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The magic of hyperlapse

You’ve probably heard of the concept of the timelapse: You place a camera in a set location and get it to take photos at a set interval for a few hours or even days. You then take each picture and make a movie, 24 pictures per second (for a full 24fps) to create a movie of the images. Hyperlapse videos take the concept a whole step further: instead of just taking pictures from a static spot you also move the camera to create what feels like a hyper-real moving picture. It’s quite surreal:

Here’s another of Berlin:

The actual process is highly complex and time consuming but if you have the time then take a look at this tutorial on the website Rok.on. The first steps include:

  • Before the Hyperlapse: Preparatory work may be necessary before shooting. Envision or know where your hyperlapse will end to ensure proper final framing. Last thing you want to do is go through all the hard work only to get crappy framing near the end.

  • Find a flat surface: Hyperlapse on a flat surface, otherwise your hyperlapse will appear extremely jittery. Its possible to do it on ununiformed surfaces, but it will be a hastle & shaky, especially if you are using a tripod.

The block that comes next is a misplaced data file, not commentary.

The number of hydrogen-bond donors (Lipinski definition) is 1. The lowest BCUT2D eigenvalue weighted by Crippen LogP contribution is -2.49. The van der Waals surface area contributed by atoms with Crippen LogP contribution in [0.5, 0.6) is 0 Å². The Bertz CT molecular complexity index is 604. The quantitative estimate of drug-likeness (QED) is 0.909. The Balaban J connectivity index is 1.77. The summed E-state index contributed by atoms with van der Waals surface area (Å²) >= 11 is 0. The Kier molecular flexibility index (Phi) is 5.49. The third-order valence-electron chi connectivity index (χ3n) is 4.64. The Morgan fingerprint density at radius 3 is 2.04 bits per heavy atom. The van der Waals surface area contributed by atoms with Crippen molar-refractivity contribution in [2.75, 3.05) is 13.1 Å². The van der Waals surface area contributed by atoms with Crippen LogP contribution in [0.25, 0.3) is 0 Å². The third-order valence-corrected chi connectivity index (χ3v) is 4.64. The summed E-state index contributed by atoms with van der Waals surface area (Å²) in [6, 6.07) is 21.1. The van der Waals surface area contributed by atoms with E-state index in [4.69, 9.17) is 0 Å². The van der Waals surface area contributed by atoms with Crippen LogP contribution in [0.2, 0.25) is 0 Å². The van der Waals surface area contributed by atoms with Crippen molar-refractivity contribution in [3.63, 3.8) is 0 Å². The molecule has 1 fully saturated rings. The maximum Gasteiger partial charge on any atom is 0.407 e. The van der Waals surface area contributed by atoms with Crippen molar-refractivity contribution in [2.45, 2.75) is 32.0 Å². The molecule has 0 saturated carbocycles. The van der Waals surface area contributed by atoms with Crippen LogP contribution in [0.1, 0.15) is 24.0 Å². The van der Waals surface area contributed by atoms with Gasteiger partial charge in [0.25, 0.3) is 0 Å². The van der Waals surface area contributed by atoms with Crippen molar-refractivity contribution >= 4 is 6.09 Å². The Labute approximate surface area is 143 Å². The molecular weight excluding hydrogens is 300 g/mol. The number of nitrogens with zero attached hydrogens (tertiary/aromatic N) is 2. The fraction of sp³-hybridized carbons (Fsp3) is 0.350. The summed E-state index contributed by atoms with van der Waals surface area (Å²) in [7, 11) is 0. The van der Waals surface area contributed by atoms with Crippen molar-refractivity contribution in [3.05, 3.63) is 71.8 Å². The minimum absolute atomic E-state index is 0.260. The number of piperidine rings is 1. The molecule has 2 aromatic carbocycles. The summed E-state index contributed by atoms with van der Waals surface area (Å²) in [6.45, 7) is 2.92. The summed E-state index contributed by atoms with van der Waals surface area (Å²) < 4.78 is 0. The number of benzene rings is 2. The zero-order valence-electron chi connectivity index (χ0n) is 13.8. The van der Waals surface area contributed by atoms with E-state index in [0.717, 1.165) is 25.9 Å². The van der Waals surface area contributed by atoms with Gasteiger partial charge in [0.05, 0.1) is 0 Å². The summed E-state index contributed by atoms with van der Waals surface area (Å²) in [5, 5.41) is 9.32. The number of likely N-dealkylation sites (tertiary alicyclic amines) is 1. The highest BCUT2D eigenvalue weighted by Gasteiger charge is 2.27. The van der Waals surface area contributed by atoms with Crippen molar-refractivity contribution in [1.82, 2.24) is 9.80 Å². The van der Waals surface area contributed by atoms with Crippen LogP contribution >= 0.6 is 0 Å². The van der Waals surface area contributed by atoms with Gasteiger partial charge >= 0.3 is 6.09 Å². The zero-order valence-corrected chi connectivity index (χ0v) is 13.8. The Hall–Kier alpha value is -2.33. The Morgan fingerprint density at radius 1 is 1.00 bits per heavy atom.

• Shoot more than you need: Start further away than you think, and up further away than you think. At 24 FPS or more, you will end up with alot shorter video than you think.

  • Marking your pathway: Its not terribly essential. In fact it will not always be possible, especially in public places or touristy areas. I use water soluble chalk and measuring tape to mark the path that my tripod will follow. This ensures consistent movement in my hyperlapses. Otherwise the tripod may fall too long or too short, similating changes in speed. Ex – Video appears to speed up/slow down.

You’ll create some amazing imagery and win Internet fame, what else does one really need?

PS: There is no embed for this video but it’s amazing.

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